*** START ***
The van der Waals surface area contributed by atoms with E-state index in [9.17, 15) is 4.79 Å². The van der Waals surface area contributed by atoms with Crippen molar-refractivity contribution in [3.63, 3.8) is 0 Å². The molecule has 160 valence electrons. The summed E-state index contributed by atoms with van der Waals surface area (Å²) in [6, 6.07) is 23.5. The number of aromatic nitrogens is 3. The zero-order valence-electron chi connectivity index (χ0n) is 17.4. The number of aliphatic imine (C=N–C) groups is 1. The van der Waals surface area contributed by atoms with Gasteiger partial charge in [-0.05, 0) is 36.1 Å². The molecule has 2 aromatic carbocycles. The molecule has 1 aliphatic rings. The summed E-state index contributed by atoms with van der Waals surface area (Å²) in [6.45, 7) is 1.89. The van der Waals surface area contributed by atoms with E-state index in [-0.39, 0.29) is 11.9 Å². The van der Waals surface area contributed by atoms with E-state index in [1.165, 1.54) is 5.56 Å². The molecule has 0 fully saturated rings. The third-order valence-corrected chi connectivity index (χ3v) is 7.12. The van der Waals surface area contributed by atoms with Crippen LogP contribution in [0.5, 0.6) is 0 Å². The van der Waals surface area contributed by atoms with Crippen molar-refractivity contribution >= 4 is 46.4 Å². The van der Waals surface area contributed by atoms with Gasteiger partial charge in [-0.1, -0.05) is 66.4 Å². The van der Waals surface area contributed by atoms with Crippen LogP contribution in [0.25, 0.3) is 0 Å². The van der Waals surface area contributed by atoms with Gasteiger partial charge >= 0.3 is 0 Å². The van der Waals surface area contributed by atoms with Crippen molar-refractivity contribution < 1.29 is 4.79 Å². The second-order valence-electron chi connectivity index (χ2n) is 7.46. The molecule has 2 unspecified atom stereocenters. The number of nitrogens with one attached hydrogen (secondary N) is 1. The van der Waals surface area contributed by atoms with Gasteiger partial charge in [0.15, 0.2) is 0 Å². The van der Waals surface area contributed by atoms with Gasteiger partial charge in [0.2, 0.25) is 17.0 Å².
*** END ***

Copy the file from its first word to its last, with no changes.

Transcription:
The van der Waals surface area contributed by atoms with E-state index in [9.17, 15) is 4.79 Å². The van der Waals surface area contributed by atoms with Crippen molar-refractivity contribution in [3.63, 3.8) is 0 Å². The molecule has 160 valence electrons. The summed E-state index contributed by atoms with van der Waals surface area (Å²) in [6, 6.07) is 23.5. The number of aromatic nitrogens is 3. The zero-order valence-electron chi connectivity index (χ0n) is 17.4. The number of aliphatic imine (C=N–C) groups is 1. The van der Waals surface area contributed by atoms with Gasteiger partial charge in [-0.05, 0) is 36.1 Å². The molecule has 2 aromatic carbocycles. The molecule has 1 aliphatic rings. The summed E-state index contributed by atoms with van der Waals surface area (Å²) in [6.45, 7) is 1.89. The van der Waals surface area contributed by atoms with E-state index in [-0.39, 0.29) is 11.9 Å². The van der Waals surface area contributed by atoms with E-state index in [1.165, 1.54) is 5.56 Å². The molecule has 0 fully saturated rings. The third-order valence-corrected chi connectivity index (χ3v) is 7.12. The van der Waals surface area contributed by atoms with Crippen LogP contribution in [0.5, 0.6) is 0 Å². The van der Waals surface area contributed by atoms with Crippen molar-refractivity contribution >= 4 is 46.4 Å². The van der Waals surface area contributed by atoms with Gasteiger partial charge in [-0.1, -0.05) is 66.4 Å². The van der Waals surface area contributed by atoms with Crippen LogP contribution in [0.25, 0.3) is 0 Å². The van der Waals surface area contributed by atoms with Gasteiger partial charge >= 0.3 is 0 Å². The van der Waals surface area contributed by atoms with Crippen molar-refractivity contribution < 1.29 is 4.79 Å². The second-order valence-electron chi connectivity index (χ2n) is 7.46. The molecule has 2 unspecified atom stereocenters. The number of nitrogens with one attached hydrogen (secondary N) is 1. The van der Waals surface area contributed by atoms with Gasteiger partial charge in [0.15, 0.2) is 0 Å². The van der Waals surface area contributed by atoms with Gasteiger partial charge in [0.2, 0.25) is 17.0 Å².